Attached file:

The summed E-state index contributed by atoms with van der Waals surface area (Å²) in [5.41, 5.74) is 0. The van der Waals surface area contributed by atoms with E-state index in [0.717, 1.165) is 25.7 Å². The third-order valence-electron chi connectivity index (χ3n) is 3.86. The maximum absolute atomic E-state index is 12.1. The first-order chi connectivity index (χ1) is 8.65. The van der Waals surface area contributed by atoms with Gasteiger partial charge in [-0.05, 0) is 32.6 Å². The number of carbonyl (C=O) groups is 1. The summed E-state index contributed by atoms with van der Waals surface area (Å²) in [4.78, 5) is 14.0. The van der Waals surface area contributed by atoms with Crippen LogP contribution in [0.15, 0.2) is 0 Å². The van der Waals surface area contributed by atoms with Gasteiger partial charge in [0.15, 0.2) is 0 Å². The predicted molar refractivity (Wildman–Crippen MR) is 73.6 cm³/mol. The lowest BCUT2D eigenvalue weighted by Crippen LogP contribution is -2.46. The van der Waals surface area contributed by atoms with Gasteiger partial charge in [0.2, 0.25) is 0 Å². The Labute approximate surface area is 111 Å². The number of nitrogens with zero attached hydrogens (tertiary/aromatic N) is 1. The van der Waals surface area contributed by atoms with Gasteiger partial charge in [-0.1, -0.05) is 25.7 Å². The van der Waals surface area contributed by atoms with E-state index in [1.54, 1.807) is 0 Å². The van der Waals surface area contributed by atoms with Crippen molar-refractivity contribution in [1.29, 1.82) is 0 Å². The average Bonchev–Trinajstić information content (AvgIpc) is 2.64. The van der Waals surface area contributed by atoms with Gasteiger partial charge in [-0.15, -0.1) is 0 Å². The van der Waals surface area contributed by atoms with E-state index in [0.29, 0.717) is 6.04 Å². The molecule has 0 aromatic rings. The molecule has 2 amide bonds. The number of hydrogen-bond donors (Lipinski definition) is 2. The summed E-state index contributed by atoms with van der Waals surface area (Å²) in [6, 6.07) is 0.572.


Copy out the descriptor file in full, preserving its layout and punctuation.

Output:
The summed E-state index contributed by atoms with van der Waals surface area (Å²) in [5.41, 5.74) is 0. The van der Waals surface area contributed by atoms with E-state index in [0.717, 1.165) is 25.7 Å². The third-order valence-electron chi connectivity index (χ3n) is 3.86. The maximum absolute atomic E-state index is 12.1. The first-order chi connectivity index (χ1) is 8.65. The van der Waals surface area contributed by atoms with Gasteiger partial charge in [-0.05, 0) is 32.6 Å². The number of carbonyl (C=O) groups is 1. The summed E-state index contributed by atoms with van der Waals surface area (Å²) in [4.78, 5) is 14.0. The van der Waals surface area contributed by atoms with Crippen LogP contribution in [0.15, 0.2) is 0 Å². The van der Waals surface area contributed by atoms with Gasteiger partial charge in [0.15, 0.2) is 0 Å². The predicted molar refractivity (Wildman–Crippen MR) is 73.6 cm³/mol. The lowest BCUT2D eigenvalue weighted by Crippen LogP contribution is -2.46. The van der Waals surface area contributed by atoms with Gasteiger partial charge in [0.2, 0.25) is 0 Å². The Labute approximate surface area is 111 Å². The number of nitrogens with zero attached hydrogens (tertiary/aromatic N) is 1. The van der Waals surface area contributed by atoms with Gasteiger partial charge in [-0.1, -0.05) is 25.7 Å². The van der Waals surface area contributed by atoms with E-state index in [1.54, 1.807) is 0 Å². The van der Waals surface area contributed by atoms with Crippen molar-refractivity contribution in [1.29, 1.82) is 0 Å². The average Bonchev–Trinajstić information content (AvgIpc) is 2.64. The van der Waals surface area contributed by atoms with Gasteiger partial charge in [-0.15, -0.1) is 0 Å². The van der Waals surface area contributed by atoms with E-state index in [0.29, 0.717) is 6.04 Å². The molecule has 0 aromatic rings. The molecule has 2 amide bonds. The number of hydrogen-bond donors (Lipinski definition) is 2. The summed E-state index contributed by atoms with van der Waals surface area (Å²) in [6, 6.07) is 0.572.